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If Old Major was correct in his prophecy, Napoleon or whoever follows him will be overthrown and a true revolution will place the animals in control of their own fate.
If Old Major was wrong and the revolutions that take place are all doomed to failure due to the nature and weakness of "people", then the animals will continue to toil as an under-represented proletariat, relegated to hard work and low pay.
The novella ends with the animals peering into the window of the farmhouse, unable to clearly distinguish between the men and the pigs--a picture, of course, a final image of the completed circle. Man owned farm and mistreated animals, animals revolted and took over farm, power-hungry pigs took over farm and mistreated animals, now they have become the men and presumably, as mentioned above, the animals will revolt again, eventually. The animated movie shows the animals attacking the men after seeing this completed transformation through the farmhouse window, so that director saw a quick revolution. I tend to think of it as being slower to come; however, there is little doubt that Orwell intended that to be the eventual outcome. He gave no indication that it would be anything but a continual cycle of oppression and revolution, given man's hunger for power.
Well, if you follow Orwell's idea that "Power corrupts, and absolute power corrupts absolutely" you would have to guess that eventually there would be another revolution. The animals would get so tired of being mistreated that they would rise up in the hopes that their new leader would truly treat them all equally and bring relieve to their oppression. However, just like the pigs, after the new group got into power they would most likely let the power go to their heads and they would become just as corrupt as the pigs before them...as the pigs did like the humans before them.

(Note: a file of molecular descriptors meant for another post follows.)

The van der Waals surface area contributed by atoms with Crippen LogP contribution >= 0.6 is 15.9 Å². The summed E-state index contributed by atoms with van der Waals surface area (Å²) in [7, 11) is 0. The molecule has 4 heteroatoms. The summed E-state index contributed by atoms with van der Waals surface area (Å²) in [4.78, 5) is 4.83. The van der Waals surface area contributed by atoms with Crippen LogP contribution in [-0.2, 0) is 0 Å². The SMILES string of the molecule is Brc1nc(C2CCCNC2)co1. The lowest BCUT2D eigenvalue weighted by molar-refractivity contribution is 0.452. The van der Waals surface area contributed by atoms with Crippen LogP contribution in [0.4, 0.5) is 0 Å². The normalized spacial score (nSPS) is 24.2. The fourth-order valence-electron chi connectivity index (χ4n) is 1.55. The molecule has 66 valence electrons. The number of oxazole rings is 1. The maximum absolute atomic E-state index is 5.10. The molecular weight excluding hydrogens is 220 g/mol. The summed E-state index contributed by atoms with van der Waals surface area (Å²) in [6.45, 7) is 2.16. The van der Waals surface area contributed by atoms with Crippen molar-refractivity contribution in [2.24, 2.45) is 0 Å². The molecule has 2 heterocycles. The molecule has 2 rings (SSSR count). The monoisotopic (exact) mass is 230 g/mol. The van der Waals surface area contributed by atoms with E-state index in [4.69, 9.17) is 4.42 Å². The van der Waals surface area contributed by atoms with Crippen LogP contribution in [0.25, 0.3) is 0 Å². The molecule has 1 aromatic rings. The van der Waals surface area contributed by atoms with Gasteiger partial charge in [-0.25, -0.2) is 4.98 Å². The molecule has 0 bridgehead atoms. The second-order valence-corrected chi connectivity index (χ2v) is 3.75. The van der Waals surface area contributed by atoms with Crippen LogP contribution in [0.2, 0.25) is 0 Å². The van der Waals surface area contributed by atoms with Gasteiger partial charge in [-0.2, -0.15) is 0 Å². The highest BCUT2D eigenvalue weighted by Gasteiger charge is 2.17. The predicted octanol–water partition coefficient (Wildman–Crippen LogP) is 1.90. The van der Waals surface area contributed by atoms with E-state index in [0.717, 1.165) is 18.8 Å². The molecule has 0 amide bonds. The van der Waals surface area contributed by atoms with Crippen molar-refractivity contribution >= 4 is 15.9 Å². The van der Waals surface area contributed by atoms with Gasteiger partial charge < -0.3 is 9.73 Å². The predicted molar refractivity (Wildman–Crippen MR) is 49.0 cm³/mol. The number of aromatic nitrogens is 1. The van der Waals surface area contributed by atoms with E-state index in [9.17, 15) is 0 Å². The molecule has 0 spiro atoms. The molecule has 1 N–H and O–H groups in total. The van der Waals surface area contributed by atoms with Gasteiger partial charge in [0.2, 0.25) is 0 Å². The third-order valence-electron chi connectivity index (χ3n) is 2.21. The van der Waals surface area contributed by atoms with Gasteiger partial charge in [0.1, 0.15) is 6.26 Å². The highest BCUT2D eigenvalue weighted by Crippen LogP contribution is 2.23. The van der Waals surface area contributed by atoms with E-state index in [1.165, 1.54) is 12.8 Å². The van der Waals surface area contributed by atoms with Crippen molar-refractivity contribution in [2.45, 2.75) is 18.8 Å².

My guess is that the future will look like the past. The pigs will continue to rule over the farm for the foreseeable future. They will become more and more tyrannical. Sometime in the future, there might arise another animal like Old Major. At that point, perhaps there will be another revolution. But it won't make any difference. There is no real reason to believe that a revolution led by the dogs or the horses or anyone else will be better than the one led by the pigs.
I think that much of this is going to depend on the point of view of the reader. The bleakness of the ending cannot be denied. The animals' hope of a revolution whereby their voices are fully authenticated and respected is dashed, where no difference between Napoleon and the humans is discernible. From this point, Orwell seems to indicate that there is little hope. There is no change for the lives of the animals of the farm. The consolidation of power for the pigs and dogs is complete. The ending does reveal little hope for the future. I think that if the reader possesses a cynical attitude, perhaps one would feel that there would be no level of change and that the consolidation of power would be complete. However, at some point, change can present itself in manners that cannot be envisioned. For example, the change called for by citizens in Egypt and even Libya could not have been seen as recently as a decade ago. Yet, the presence of social networking as well as globalization to allow young people to understand the need for change helped to bring about a shift in power. I think that one could see a similar situation happening on the farm, though the exact elements are not presented to us at the end of the work.
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